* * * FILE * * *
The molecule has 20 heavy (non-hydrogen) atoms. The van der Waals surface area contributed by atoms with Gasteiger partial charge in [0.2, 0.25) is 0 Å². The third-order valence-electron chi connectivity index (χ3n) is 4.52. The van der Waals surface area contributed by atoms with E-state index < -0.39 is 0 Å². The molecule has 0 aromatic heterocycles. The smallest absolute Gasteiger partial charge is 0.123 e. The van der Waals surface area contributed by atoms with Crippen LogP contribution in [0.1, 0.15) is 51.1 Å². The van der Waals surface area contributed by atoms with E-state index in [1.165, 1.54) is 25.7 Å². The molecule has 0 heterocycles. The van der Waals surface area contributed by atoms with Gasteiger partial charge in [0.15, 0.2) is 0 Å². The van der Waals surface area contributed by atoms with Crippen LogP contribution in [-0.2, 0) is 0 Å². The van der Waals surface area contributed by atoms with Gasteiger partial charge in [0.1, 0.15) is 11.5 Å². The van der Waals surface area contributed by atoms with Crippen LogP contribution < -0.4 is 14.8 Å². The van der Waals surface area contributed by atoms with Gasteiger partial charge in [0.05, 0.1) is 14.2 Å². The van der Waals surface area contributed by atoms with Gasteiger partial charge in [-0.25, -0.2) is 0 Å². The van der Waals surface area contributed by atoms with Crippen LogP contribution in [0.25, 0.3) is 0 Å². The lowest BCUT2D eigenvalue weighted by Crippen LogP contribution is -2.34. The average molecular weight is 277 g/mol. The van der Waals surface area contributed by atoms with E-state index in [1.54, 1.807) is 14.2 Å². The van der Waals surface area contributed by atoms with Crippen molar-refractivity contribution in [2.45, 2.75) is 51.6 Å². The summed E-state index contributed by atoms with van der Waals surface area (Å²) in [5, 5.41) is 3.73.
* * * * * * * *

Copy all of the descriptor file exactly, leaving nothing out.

The molecule has 20 heavy (non-hydrogen) atoms. The van der Waals surface area contributed by atoms with Gasteiger partial charge in [0.2, 0.25) is 0 Å². The third-order valence-electron chi connectivity index (χ3n) is 4.52. The van der Waals surface area contributed by atoms with E-state index < -0.39 is 0 Å². The molecule has 0 aromatic heterocycles. The smallest absolute Gasteiger partial charge is 0.123 e. The van der Waals surface area contributed by atoms with Crippen LogP contribution in [0.1, 0.15) is 51.1 Å². The van der Waals surface area contributed by atoms with E-state index in [1.165, 1.54) is 25.7 Å². The molecule has 0 heterocycles. The van der Waals surface area contributed by atoms with Gasteiger partial charge in [0.15, 0.2) is 0 Å². The van der Waals surface area contributed by atoms with Crippen LogP contribution in [-0.2, 0) is 0 Å². The van der Waals surface area contributed by atoms with Gasteiger partial charge in [0.1, 0.15) is 11.5 Å². The van der Waals surface area contributed by atoms with Crippen LogP contribution < -0.4 is 14.8 Å². The van der Waals surface area contributed by atoms with Gasteiger partial charge in [0.05, 0.1) is 14.2 Å². The van der Waals surface area contributed by atoms with Gasteiger partial charge in [-0.25, -0.2) is 0 Å². The van der Waals surface area contributed by atoms with Crippen LogP contribution in [0.25, 0.3) is 0 Å². The lowest BCUT2D eigenvalue weighted by Crippen LogP contribution is -2.34. The average molecular weight is 277 g/mol. The van der Waals surface area contributed by atoms with E-state index in [1.54, 1.807) is 14.2 Å². The van der Waals surface area contributed by atoms with Crippen molar-refractivity contribution in [2.45, 2.75) is 51.6 Å². The summed E-state index contributed by atoms with van der Waals surface area (Å²) in [5, 5.41) is 3.73.